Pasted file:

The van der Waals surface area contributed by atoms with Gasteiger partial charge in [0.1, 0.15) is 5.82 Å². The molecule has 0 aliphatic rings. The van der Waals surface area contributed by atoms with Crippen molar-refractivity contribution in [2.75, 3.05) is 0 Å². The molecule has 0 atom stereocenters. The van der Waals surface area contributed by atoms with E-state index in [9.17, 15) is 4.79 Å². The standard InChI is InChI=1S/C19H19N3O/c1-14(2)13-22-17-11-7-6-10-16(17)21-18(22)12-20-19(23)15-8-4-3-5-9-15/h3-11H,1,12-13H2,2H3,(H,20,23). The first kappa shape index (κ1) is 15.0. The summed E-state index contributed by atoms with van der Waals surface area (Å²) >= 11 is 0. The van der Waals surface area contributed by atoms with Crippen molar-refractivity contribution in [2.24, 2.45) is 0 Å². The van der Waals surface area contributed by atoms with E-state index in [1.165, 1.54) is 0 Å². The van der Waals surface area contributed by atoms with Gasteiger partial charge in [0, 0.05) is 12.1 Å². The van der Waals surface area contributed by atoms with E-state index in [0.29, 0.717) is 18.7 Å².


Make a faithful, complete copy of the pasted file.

The van der Waals surface area contributed by atoms with Gasteiger partial charge in [0.1, 0.15) is 5.82 Å². The molecule has 0 aliphatic rings. The van der Waals surface area contributed by atoms with Crippen molar-refractivity contribution in [2.75, 3.05) is 0 Å². The molecule has 0 atom stereocenters. The van der Waals surface area contributed by atoms with E-state index in [9.17, 15) is 4.79 Å². The standard InChI is InChI=1S/C19H19N3O/c1-14(2)13-22-17-11-7-6-10-16(17)21-18(22)12-20-19(23)15-8-4-3-5-9-15/h3-11H,1,12-13H2,2H3,(H,20,23). The first kappa shape index (κ1) is 15.0. The summed E-state index contributed by atoms with van der Waals surface area (Å²) >= 11 is 0. The van der Waals surface area contributed by atoms with Crippen molar-refractivity contribution in [2.24, 2.45) is 0 Å². The van der Waals surface area contributed by atoms with E-state index in [1.165, 1.54) is 0 Å². The van der Waals surface area contributed by atoms with Gasteiger partial charge in [0, 0.05) is 12.1 Å². The van der Waals surface area contributed by atoms with E-state index in [0.29, 0.717) is 18.7 Å².